Exposure to environmental toxicants in water and food can pose health risks, especially during fetal development and early infancy, and may increase disease risk later in life. The placenta regulates infant development and is a selective barrier to the transfer of environmental contaminants between the mother and developing fetus. Metals can both cross and accumulate within the placenta, suggesting that the placenta may be useful as a biomarker of exposure. To date, placenta as a metal biomarker has been examined to only a limited extent epidemiologically. Additionally, spatially resolved metal analysis (SRMA, metal imaging) can reveal where metals preferentially accumulate. We pioneered a novel application of spatially resolved metal analysis as a tool for characterizing metal distribution at the micron and sub-micron level in biological systems. Thus, in the proposed study, we will apply a similar approach to investigate metal distribution in the human placenta. This critical information will help to inform the utility ofthe placenta as a biomarker in epidemiology studies. Therefore, in addition to volume-averaged element concentrations, we propose to collect elemental images of the placenta showing the abundance and distribution of a suite of chemical elements via laser ablation inductively coupled plasma mass spectroscopy (LA-ICP-MS) from placental tissue collected at delivery as part ofthe ongoing New Hampshire Birth Cohort Study (NHBCS) (n=250). We also will take advantage ofthe full complement of biomarkers analyzed and/or collected in the NHBCS on'mother-infant dyads and relate them placenta concentrations. We will focus on arsenic (As), cadmium (Cd), mercury (Hg), and lead (Pb) as primary contaminants of interest, as well as manganese (Mn) and molybdenum (Mo) due to recent evidence of their roles in human health. We also will evaluate genetic variation and trace element co-localization, which may influence tissue- and cell-level metal distribution and abundance. In particular, we will analyze cord blood DNA for common single nucleotide polymorphisms (SNPs) in metal transporter genes likely to be the targets of As, Cd, Pb and Hg in the placenta, and to relate this information to metal accumulation in and/or transfer across the human placenta and to fetal biomarkers. We will use advanced statistical approaches for multi-element analysis and imaging statistics. This fundamental work will enable us to relate metal concentrations and distribution in the placenta to markers of biological response (e.g., gene expression profiles) as well as clinical outcomes (e.g., growth and development) in the future.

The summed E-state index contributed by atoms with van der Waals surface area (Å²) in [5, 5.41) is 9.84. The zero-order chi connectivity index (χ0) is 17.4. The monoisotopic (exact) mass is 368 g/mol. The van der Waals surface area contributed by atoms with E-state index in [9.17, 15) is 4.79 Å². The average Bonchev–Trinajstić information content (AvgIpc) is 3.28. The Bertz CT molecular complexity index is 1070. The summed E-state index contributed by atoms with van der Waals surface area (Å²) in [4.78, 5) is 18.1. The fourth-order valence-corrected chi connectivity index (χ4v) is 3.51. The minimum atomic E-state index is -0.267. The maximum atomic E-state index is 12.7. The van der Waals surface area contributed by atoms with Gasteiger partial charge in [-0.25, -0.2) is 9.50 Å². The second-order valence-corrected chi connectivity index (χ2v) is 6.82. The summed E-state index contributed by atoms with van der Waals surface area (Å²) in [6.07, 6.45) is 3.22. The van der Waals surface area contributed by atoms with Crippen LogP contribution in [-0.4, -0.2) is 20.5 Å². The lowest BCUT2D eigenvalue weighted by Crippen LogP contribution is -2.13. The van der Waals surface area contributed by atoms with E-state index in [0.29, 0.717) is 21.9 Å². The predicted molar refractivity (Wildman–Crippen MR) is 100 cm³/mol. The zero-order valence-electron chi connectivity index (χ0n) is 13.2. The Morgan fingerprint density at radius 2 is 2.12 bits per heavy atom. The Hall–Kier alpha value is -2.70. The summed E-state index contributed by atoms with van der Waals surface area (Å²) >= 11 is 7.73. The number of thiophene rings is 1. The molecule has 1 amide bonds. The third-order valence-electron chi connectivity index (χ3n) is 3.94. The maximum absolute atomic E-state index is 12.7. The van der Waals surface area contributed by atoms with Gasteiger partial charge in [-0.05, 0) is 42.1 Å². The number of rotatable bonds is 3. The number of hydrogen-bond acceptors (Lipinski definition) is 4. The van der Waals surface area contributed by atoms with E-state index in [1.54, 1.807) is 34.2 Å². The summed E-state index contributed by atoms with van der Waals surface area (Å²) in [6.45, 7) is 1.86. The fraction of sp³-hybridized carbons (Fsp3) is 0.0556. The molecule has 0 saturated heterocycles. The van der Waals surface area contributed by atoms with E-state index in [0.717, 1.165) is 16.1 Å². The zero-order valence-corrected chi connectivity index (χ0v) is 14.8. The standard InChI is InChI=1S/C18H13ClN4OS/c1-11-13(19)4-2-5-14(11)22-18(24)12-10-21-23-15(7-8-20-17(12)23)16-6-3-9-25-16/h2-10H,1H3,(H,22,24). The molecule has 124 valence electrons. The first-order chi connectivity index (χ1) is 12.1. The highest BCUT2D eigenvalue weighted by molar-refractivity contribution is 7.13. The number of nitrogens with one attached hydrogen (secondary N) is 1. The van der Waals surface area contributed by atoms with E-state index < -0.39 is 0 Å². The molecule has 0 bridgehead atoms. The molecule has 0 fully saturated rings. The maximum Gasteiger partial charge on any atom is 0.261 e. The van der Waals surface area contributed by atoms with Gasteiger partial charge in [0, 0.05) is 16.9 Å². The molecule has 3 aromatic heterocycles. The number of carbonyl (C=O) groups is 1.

The placenta functions to regulate fetal development and the transport of nutrients between the mother and fetus. Our project will fill a significant research gap by determining the environmental impact ofthis critical organ and its utility as a potential biomarker of metal exposure.
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